Phone: 617.951.3100
Fax: 617.951.9929

What Is An Estate Plan Anyway?

on . Posted in Estate Planning Blog

     Maybe you've decided that this is the year when you create an estate plan - your financial advisor has "complete estate plan" on your to-do list at your regular check ins, your friends and family members have told you they recently "had their estate plan done," or an article you read mentioned the importance of a comprehensive estate plan.

     Often, people know they need to "have an estate plan done," without knowing exactly what that means. Estate planning is a process that will, in most cases, result in the creation of certain estate planning documents. There are five basic documents that are often part of a core estate plan:

1.    Will (and, if minor children, an Emergency Guardianship Proxy);

2.    Revocable Trust;

3.    Health Care ProxyHIPAA Authorization and Living Will;

4.    Durable Power of Attorney; and

5.    A Declaration of Homestead.

     Many people who call our office tell us they are calling because they "need a will" or "someone said they should have a trust." It is true that almost all adults in Massachusetts need a will, and many could benefit from the appropriate type of trust. However, these documents are just the end products of the estate planning process.

     During the estate planning process, you learn about the basic documents listed above (and maybe a few others, depending upon your needs), share your family's goals, values and concerns with your estate planner, and thoroughly review the type and amount of assets you own and expect to own. Your financial advisor, insurance advisor and accountant, if you have them, are often part of this process. Estate planning also continues beyond producing and having you sign those documents - your estate planner will talk with you about how to make each document, and your overall plan, most effective.

     If you are interested in talking further about your estate plan, please contact any of the attorneys in Pabian & Russell, LLC's Estate Planning practice group at 617-951-3100.


Medicare “Improvement Standard” Education Campaign to Finally be Implemented

on . Posted in Elder Law Blog

As Aging Life Care™Managers, we often assist our clients who have been hospitalized to find the best skilled nursing facility for rehab services before going back home. Under Medicare regulations, patients are entitled to up to 100 days of rehabilitation in a skilled nursing facility following a three day hospital stay.    Many seniors are under the misconception that they are guaranteed to get a full 100 days of rehab in a skilled nursing facility, but this is often not the case.  They are surprised when they receive a notice that they are “ready for discharge” after only two or three weeks.  Often, the facility will use language stating that the patient has “plateaued” or “will no longer improve” from skilled services as the rationale for discharge.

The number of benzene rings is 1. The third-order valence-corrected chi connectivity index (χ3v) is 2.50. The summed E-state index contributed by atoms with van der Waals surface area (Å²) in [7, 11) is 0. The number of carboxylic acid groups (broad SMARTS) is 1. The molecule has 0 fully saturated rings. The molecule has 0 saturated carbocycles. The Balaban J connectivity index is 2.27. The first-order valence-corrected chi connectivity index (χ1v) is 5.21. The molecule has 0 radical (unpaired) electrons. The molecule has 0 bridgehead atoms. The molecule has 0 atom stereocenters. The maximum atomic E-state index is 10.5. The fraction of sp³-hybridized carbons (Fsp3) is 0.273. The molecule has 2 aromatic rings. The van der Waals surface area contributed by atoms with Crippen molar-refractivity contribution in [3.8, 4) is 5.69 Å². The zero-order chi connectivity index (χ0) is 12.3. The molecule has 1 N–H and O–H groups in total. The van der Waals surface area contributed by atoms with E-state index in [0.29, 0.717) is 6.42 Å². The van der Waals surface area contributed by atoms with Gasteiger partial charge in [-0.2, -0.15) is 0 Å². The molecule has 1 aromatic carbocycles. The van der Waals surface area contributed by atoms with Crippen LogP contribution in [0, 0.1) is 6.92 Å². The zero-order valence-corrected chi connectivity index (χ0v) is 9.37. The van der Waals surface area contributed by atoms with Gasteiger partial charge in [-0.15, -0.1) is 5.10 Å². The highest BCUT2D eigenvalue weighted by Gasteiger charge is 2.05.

In January, 2013, the United States District Court for the District of Vermont approved a Settlement Agreement in the matter of Jimmo vs. Sibelius. This case alleged that an “Improvement Standard”, unsupported in Medicare regulations, was being applied to determine the length of coverage of rehabilitation services based on the patient’s lack of potential of functional improvement.  This case and Agreement upheld that there was no indication in the Medicare regulations that improvement or potential for improvement should be applied in determining coverage for rehabilitation services.  From the Settlement Agreement, “A beneficiary’s lack of restoration potential cannot, in itself, serve as the basis for denying coverage, without regard to an individualized assessment of the beneficiary’s medical condition and the reasonableness and necessity of the treatment, care, or services in question. Conversely, coverage in this context would not be available in a situation where the beneficiary’s care needs can be addressed safely and effectively through the use of nonskilled personnel. Thus, such coverage depends not on the beneficiary’s restoration potential, but on whether skilled care is required, along with the underlying reasonableness and necessity of the services themselves.”

As care managers, we followed this ruling closely, and we were shocked to find out that, in practice, very few facilities were complying with this ruling.  When we asked providers about the change, they were either unaware of the change, or willfully continuing to use thenon-existent “Improvement Standard” to base their determination of length of rehab services.